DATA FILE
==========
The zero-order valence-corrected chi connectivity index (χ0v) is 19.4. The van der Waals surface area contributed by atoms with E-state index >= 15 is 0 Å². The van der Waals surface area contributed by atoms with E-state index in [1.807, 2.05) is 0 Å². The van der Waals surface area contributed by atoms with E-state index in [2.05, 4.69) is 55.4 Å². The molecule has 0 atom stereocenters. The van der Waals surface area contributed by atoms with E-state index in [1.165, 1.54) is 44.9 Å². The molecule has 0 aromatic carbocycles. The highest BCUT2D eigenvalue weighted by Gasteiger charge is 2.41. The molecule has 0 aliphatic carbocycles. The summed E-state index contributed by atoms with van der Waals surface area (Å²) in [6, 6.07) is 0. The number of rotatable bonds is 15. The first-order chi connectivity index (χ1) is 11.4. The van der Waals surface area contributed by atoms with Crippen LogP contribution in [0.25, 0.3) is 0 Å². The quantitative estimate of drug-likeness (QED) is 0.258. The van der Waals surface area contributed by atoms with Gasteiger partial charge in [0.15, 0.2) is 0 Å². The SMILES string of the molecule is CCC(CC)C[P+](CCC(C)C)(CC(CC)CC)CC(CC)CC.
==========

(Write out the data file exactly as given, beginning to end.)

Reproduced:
The zero-order valence-corrected chi connectivity index (χ0v) is 19.4. The van der Waals surface area contributed by atoms with E-state index >= 15 is 0 Å². The van der Waals surface area contributed by atoms with E-state index in [1.807, 2.05) is 0 Å². The van der Waals surface area contributed by atoms with E-state index in [2.05, 4.69) is 55.4 Å². The molecule has 0 atom stereocenters. The van der Waals surface area contributed by atoms with E-state index in [1.165, 1.54) is 44.9 Å². The molecule has 0 aromatic carbocycles. The highest BCUT2D eigenvalue weighted by Gasteiger charge is 2.41. The molecule has 0 aliphatic carbocycles. The summed E-state index contributed by atoms with van der Waals surface area (Å²) in [6, 6.07) is 0. The number of rotatable bonds is 15. The first-order chi connectivity index (χ1) is 11.4. The van der Waals surface area contributed by atoms with Crippen LogP contribution in [0.25, 0.3) is 0 Å². The quantitative estimate of drug-likeness (QED) is 0.258. The van der Waals surface area contributed by atoms with Gasteiger partial charge in [0.15, 0.2) is 0 Å². The SMILES string of the molecule is CCC(CC)C[P+](CCC(C)C)(CC(CC)CC)CC(CC)CC.